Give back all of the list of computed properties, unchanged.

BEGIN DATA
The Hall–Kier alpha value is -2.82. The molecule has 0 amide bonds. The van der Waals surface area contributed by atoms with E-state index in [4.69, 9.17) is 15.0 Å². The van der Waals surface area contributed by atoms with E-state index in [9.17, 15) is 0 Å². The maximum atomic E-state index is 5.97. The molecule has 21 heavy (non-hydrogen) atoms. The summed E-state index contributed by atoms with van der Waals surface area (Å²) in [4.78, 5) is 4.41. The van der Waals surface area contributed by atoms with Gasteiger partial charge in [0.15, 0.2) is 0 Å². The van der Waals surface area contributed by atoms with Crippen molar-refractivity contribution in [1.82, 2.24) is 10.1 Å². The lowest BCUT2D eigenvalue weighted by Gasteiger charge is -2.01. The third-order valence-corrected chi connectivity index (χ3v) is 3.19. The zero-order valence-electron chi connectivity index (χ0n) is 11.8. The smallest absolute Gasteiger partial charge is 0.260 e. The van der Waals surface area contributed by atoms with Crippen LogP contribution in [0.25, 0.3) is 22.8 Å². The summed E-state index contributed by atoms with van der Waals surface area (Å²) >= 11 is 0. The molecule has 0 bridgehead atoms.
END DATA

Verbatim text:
The Hall–Kier alpha value is -2.82. The molecule has 0 amide bonds. The van der Waals surface area contributed by atoms with E-state index in [4.69, 9.17) is 15.0 Å². The van der Waals surface area contributed by atoms with E-state index in [9.17, 15) is 0 Å². The maximum atomic E-state index is 5.97. The molecule has 21 heavy (non-hydrogen) atoms. The summed E-state index contributed by atoms with van der Waals surface area (Å²) in [4.78, 5) is 4.41. The van der Waals surface area contributed by atoms with Gasteiger partial charge in [0.15, 0.2) is 0 Å². The van der Waals surface area contributed by atoms with Crippen molar-refractivity contribution in [1.82, 2.24) is 10.1 Å². The lowest BCUT2D eigenvalue weighted by Gasteiger charge is -2.01. The third-order valence-corrected chi connectivity index (χ3v) is 3.19. The zero-order valence-electron chi connectivity index (χ0n) is 11.8. The smallest absolute Gasteiger partial charge is 0.260 e. The van der Waals surface area contributed by atoms with Crippen LogP contribution in [0.25, 0.3) is 22.8 Å². The summed E-state index contributed by atoms with van der Waals surface area (Å²) >= 11 is 0. The molecule has 0 bridgehead atoms.